The building still exists, although the Pope himself was not too enthusiastic about the result. According to legend, after Pius had entered the building through the door, which was rather small compared to the rest of the building, he is supposed to have said: “Now I have entered through the window, I would also like to see where the door is”. It is safe to say that this was probably a lot wittier in Italian.

Except for the Manifattura dei TabacchiPius IX also constructed a number of rental houses for those Trasteverini who did not have a sufficient income. The houses still exist, in the Via Cardinale Merry del Val, which used to be part of the Piazza Mastai.

The central fountain in the square, like the Manifattura, was designed by the architect Antonio Sarti.

Piazza Mastai Rome Photo Gallery

Piazza Mastai – Rome

Piazza San Cosimato Rome

The Piazza di San Cosimato is named for the church with the same name and is located in the middle of the district of Trastevere in Rome.

Piazza San Cosimato Rome

San Cosimato church - Piazza San Cosimato Rome
San Cosimato Church

Apart from the San Cosimato Church, which nowadays is incorporated in the Regina Margherita hospital and has a beautifully intimate little courtyard, it does not have too much to offer to the average tourist.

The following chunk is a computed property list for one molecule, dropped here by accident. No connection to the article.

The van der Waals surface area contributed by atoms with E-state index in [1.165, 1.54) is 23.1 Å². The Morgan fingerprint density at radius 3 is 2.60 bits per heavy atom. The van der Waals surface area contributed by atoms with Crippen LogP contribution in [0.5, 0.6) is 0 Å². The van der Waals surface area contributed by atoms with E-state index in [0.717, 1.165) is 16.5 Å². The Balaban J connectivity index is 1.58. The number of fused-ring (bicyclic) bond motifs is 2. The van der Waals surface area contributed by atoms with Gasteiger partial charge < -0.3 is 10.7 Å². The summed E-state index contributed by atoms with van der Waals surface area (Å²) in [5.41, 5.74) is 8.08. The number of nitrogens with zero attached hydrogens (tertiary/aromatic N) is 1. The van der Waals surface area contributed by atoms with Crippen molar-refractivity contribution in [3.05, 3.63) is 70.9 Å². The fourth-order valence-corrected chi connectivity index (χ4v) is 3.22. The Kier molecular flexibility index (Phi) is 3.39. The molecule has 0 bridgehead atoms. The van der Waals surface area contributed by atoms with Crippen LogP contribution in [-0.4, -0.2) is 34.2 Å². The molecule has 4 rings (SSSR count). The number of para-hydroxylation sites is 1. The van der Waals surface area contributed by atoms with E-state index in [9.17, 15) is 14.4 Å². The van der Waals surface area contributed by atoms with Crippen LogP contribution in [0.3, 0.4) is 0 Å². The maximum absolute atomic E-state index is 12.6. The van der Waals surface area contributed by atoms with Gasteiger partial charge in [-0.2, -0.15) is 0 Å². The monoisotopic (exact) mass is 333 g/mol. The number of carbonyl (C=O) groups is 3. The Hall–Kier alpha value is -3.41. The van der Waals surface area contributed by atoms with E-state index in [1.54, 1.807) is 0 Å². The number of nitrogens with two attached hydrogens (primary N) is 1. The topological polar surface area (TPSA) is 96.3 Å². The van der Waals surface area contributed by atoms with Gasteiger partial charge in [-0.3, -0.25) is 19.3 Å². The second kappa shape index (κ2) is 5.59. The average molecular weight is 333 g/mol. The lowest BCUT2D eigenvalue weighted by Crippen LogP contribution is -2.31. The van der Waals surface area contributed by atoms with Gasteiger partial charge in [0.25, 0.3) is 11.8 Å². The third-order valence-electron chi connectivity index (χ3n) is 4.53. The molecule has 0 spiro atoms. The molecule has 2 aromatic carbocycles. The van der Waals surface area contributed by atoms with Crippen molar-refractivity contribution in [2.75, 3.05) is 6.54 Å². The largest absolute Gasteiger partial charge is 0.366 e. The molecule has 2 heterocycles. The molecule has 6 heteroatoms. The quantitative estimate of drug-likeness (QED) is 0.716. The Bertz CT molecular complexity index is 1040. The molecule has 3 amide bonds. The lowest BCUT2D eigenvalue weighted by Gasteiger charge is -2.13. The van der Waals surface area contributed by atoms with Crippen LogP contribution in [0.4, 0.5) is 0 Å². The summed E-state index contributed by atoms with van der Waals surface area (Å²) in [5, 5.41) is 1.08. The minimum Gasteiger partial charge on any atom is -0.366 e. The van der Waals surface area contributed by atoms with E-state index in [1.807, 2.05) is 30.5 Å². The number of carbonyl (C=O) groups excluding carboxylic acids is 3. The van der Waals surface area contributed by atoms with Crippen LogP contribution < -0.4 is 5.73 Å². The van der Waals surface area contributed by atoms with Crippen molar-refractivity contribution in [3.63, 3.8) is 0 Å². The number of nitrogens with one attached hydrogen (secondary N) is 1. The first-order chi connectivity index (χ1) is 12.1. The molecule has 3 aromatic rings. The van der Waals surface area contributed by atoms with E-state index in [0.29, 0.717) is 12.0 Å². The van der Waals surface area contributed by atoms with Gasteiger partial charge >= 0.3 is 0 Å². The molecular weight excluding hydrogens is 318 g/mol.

For people with children the square can be a pleasant break from sightseeing duties, since there is a small playground to be found.

Piazza San Cosimato also boasts a small daily market, where the Trasteverini themselves do their shopping.

The surrounding streets are characterized be a great number of interesting little trattorie and pizzerie.

Photo Gallery Piazza San Cosimato Rome

Piazza San Cosimato – Rome

Colonna dell’Immacolata Rome

The Column of the Immaculate Conception is located in the middle of the Piazza Mignanelli, right next to Piazza di Spagna and the Palazzo di Propaganda Fide (the seat of one of Rome’s latest museums) and opposite the Spanish Embassy to the Holy See.

Colonna dell’Immacolata Rome

The column was constructed by the architect Luigi Poletti and inaugurated on December 8, 1857, with the help of no fewer than 220 firemen.

The structure consists of a marble base, the 12m tall column itself, which is actually older and was discovered by chance during excavations in the Campus Marzius, and a bronze statue of the Madonna, which is the work of Giuseppe Obici.

The 4 bronze statues on the base of the column depict Moses (made by Ignazio Jacometti), David (by Adamo Tadolini), Ezekiel (by Carlo Chelli) and Isaiah (Salvatore Revelli).

It is dedicated to the dogma of the Immaculate Conception, which was proclaimed by Pope Pius IX in 1854. According to this dogma Madonna is the only human being born free of original sin.